GOP takes on Michelle Obama



House Republicans have inserted language in a new spending bill that allows schools to opt out of tougher nutrition standards for lunch and breakfast programs if they can show the programs lose money.

The language sets up a fight between the House GOP and first lady Michelle ObamaMichelle LeVaughn Robinson ObamaArtist paints Michelle Obama, other women as battered in campaign against domestic violence Ayanna Pressley opens up about having alopecia for first time, reveals bald head in interview New nutrition facts labels are big win for consumers, public health and bipartisanship MORE, who has championed the nutrition rules introduced in 2012. The first lady has made fighting childhood obesity her signature issue.


The 2012 rules require that most schools make more fruits, vegetables, whole grains and fat-free meals available, and that they reduce salt and trans fat. 

The new spending bill for the Agriculture Department requires the agency to waive nutrition requirements for school lunch programs when a “state that verifies a net loss from operating a food service program for a period of at least 6 months that begins on or after July 1, 2013.”

Republicans on the committee note that the waiver is temporary and the language is being included in response to requests from struggling local schools.

Democrats on the Appropriations Committee are expected to try to remove the language from the bill. The rule was developed in conjunction with the Institute of Medicine of the National Academies.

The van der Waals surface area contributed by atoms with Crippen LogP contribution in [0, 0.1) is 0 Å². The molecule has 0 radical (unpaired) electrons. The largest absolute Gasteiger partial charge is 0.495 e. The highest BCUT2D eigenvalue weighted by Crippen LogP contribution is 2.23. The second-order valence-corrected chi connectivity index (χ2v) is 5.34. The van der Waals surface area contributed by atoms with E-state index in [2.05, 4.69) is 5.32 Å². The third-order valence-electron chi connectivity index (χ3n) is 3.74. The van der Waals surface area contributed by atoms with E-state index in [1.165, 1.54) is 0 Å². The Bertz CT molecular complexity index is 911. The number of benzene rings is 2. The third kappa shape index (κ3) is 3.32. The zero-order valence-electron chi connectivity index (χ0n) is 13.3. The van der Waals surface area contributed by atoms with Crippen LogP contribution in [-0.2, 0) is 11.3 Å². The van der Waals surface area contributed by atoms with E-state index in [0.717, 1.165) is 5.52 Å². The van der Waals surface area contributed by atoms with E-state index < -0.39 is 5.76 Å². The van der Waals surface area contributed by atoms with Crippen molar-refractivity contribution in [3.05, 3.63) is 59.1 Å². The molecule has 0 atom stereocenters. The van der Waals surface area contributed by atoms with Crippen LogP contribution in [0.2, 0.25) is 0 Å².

The School Nutrition Association, which represents providers of school breakfasts and lunches, has been lobbying in favor of temporary waivers. It argues students don't like the healthier food and are deciding not to pay for the school programs at all. 

Since the standards went into effect, it said more than 1 million students have opted out of school lunch programs, causing financial strain on cafeterias.

The association says it supports some of the rules but wants to prevent a further strengthening of standards. It supports requiring 50 percent of meals to have whole grains but opposes implementing a forthcoming 100 percent standard and opposes moving to even lower sodium levels.

The Senate Appropriations Committee is set to unveil its 2015 agriculture spending bill, authored by subcommittee chairman Sen. Mark PryorMark Lunsford PryorTom Cotton's only Democratic rival quits race in Arkansas Medicaid rollback looms for GOP senators in 2020 Cotton pitches anti-Democrat message to SC delegation MORE (R-Ark.), on Tuesday.  A Democratic aide said the school lunch rider will not be in the Senate draft version of the bill but could come up as an amendment during Thursday's full committee markup. 

Sen. Tom HarkinThomas (Tom) Richard HarkinTrump's trial a major test for McConnell, Schumer New Hampshire parochialism, not whiteness, bedevils Democrats Democrats must question possible political surveillance MORE (D-Iowa) who serves on the Senate subcommittee issued a statement arguing that the House was putting "the food industry’s bottom line ahead of what is best for our kids". 

“Now is the time to hold true to these nutrition standards — as science-based organizations from around the country are asking Congress to do — not undermine public health nutrition programs that have served our children well," Harkin said.

The Pew Charitable Trusts on Monday urged the House to drop the provision.
"Ninety percent of schools already report that they are meeting USDA’s updated nutrition standards for school lunches. Turning back now would be a costly mistake," said Pew's Jessica Donze Black.
This story was updated at 5:07 p.m.